Turner Man Wins $30,100

Episode 70 September 1, 2015

Glen Luce, Turner the winner of the 42nd Oxford 250 celebrates with third place Ben Lynch, (left) Charlotte, North Carolina formerly of Derry, New Hampshire and second place Reid Lanpher, Manchester on right. Luce won $30,100 for his efforts in front of a packed house at Oxford Plains Speedway. HTF Motorsports photo

Glen Luce, Turner the winner of the 42nd Oxford 250 celebrates with third place Ben Lynch, (left) Charlotte, North Carolina formerly of Derry, New Hampshire and second place Reid Lanpher, Manchester on right. Luce won $30,100 for his efforts in front of a packed house at Oxford Plains Speedway. HTF Motorsports photo

Luce Wins First Oxford 250

By now you may know that Glen Luce of Turner won his first Oxford 250 Sunday before a crowd I estimated near 20,000. Luce finished fourth in his heat race after starting 11th. This put him into the feature event.

Luce started 22nd in the feature. He was at the top or near the top on the speed charts every day with several saying he was the driver to watch in the 250. He attributes much of his success to Seth Holbrook his crew chief who along with the others in the crew wasted no time getting fresh tires on the #7L on lap 118 and 190.

One thing I learned was the importance of the draw for heat race starting positions. The drawing held on the start/finish line was tension filled. Winner of the 250 Glen Luce drew the 11th starting position in his heat. He rapidly made his way to the top four in the 20 lap race thus getting into the 250. Some very good drivers drew bad starting spots and had to use a provisional to make the 41 car field. HTF Motorsports photo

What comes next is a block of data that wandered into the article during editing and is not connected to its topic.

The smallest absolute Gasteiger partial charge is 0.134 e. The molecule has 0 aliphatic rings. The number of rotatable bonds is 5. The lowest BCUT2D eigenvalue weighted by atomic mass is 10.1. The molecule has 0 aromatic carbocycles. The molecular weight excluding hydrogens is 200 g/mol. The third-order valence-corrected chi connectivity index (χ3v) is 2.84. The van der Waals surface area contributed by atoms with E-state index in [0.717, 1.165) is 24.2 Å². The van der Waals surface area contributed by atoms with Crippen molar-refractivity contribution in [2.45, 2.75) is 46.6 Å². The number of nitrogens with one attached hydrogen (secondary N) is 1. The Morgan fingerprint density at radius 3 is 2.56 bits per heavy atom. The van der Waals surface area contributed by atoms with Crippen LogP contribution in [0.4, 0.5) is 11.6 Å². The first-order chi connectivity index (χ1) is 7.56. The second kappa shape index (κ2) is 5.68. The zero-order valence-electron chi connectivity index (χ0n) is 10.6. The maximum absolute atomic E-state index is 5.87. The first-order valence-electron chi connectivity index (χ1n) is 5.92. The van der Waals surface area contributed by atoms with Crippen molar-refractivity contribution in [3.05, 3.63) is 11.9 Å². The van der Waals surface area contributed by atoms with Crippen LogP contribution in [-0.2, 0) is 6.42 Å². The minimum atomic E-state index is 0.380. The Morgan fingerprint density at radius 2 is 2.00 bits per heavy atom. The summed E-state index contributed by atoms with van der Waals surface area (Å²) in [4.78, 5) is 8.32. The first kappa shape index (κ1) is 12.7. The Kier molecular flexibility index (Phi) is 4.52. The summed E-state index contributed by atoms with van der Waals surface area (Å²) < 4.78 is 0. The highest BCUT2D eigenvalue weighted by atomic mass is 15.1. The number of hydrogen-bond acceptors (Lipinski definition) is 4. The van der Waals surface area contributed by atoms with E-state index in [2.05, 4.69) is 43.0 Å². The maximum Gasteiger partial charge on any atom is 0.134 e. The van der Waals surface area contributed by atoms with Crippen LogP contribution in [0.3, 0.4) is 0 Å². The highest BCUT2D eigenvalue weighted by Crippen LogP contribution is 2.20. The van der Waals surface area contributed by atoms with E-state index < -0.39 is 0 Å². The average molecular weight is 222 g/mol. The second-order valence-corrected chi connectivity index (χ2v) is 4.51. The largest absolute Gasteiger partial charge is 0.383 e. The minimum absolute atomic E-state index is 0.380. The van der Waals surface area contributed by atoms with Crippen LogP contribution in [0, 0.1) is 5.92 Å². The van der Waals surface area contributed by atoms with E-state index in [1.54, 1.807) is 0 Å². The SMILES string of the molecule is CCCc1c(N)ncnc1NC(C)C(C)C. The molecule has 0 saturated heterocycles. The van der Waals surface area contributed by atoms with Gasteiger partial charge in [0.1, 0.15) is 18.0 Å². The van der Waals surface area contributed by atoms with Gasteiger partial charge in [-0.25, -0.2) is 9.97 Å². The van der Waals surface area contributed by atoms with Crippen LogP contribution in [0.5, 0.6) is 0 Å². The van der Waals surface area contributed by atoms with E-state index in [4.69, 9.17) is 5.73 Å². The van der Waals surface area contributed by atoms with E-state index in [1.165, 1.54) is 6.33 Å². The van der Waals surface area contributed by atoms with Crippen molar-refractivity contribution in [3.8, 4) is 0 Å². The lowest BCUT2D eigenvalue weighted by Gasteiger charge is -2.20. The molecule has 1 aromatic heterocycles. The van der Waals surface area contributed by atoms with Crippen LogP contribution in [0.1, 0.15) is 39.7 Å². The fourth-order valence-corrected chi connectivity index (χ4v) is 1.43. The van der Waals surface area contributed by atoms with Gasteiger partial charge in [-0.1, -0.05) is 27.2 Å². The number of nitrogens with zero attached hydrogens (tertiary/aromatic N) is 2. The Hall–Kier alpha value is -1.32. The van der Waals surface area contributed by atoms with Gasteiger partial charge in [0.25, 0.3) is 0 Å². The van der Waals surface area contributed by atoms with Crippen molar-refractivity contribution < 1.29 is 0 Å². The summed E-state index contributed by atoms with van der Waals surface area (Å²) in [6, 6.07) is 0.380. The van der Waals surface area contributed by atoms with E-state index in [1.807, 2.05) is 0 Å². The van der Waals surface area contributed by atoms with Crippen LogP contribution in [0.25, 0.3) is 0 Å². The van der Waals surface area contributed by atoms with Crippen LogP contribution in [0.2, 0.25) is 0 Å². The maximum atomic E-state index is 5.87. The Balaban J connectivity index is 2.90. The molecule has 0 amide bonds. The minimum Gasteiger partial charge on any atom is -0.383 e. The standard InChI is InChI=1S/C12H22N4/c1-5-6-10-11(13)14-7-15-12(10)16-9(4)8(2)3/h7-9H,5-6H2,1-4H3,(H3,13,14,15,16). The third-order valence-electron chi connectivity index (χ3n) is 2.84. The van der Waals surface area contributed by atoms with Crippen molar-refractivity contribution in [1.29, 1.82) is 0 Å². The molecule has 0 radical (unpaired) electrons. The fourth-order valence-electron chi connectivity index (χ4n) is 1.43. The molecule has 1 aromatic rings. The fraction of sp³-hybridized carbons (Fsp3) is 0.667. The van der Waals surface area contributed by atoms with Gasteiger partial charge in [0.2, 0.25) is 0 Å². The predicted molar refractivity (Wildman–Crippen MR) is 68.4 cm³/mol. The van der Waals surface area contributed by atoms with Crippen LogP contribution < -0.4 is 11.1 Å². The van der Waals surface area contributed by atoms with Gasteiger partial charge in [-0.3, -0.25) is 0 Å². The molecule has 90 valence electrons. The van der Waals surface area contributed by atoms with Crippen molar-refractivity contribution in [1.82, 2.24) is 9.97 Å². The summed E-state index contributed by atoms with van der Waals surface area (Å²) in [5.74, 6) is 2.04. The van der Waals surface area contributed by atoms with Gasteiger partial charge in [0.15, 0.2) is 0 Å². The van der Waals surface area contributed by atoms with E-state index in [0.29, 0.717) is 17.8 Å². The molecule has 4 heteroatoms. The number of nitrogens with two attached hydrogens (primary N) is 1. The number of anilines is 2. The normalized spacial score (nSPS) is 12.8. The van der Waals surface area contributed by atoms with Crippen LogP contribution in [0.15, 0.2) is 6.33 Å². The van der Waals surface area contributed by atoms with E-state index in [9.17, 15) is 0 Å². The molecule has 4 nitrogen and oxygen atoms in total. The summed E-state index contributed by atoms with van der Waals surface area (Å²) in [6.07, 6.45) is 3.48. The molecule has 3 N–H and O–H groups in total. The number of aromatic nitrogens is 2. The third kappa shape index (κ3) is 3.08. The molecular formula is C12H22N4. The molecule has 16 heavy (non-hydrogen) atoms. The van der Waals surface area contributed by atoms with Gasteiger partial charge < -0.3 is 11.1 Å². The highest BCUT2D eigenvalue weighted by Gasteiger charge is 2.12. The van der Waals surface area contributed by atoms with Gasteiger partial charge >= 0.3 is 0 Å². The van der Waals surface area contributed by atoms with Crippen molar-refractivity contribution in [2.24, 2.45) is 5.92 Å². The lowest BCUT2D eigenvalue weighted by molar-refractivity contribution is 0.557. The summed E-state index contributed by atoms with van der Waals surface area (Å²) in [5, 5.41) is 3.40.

One thing I learned was the importance of the draw for heat race starting positions. The drawing held on the start/finish line was tension filled. Winner of the 250 Glen Luce drew the 11th starting position in his heat. He rapidly made his way to the top four in the 20 lap race thus getting into the 250. Some very good drivers drew bad starting spots and had to use a provisional to make the 41 car field. HTF Motorsports photo

Frenchville native Shawn Martin, now living in Turner, led several laps in the 250 and despite some pit stop timing issues was able to hold on to the 13th spot. HTF Motorsports photo

Frenchville native Shawn Martin, now living in Turner, led several laps in the 250 and despite some pit stop timing issues was able to hold on to the 13th spot. HTF Motorsports photo

County Native Has a Good Showing

My intent in going to this year’s Oxford 250 was to follow the stories of four drivers I have been following this year, Shawn Martin with his County connection, Wyatt Alexander and his County crew chief Bobby, Spencer Morse with the unique Oxford Hills Middle School Aspire program, and Joey Polewarczyk Jr. who married Fort Kent’s Brittany Theriault (who happens to be Austin Theriault’s older sister)

Pre-race Shawn Martin said, “It feels great to be in the 250 after finishing second in my heat race. I don’t care how many times you have been doing this the morning of the 250 you feel terrible. You’ve got butterflies in your stomach; you just want to get it done.”

“We went out and had a good heat race. There were some great cars in our heat. I was a little worried about that. The car was decent. We’ve been working really hard the last three weeks and finally made some improvements on it.”

Post race Martin said, “Started 11th in the 250 and we’re running top 10 when we pitted for tires at lap 118. The crew pulled off an awesome pit stop and the car ran even better on the 2nd set.”

“Drove our way from the back into the top 3. Caution came out around lap 190 and pretty much the entire field behind me pitted for tires which was not what I expected. I knew we were a sitting duck at that point. I tried to get some distance after we went green to make those guys burn up their tires when the got to us but it was to little to late.”

“I can’t thank my crew and sponsors enough for all they do. Also need to thanks Scott Farrington for helping us reconfigure all the geometry in our car a few weeks ago. The car has been a rocket.”

WAR Team are WARriors

Wyatt Alexander Racing (WAR) team pushes the #96 into its pre-race position in the pit area before the races begin. Over 36 team members, sponsors, and friends were in the pits making this one of the most popular teams. HTF Motorsports photo

Wyatt Alexander Racing (WAR) team pushes the #96 into its pre-race position in the pit area before the races begin. Over 36 team members, sponsors, and friends were in the pits making this one of the most popular teams. HTF Motorsports photo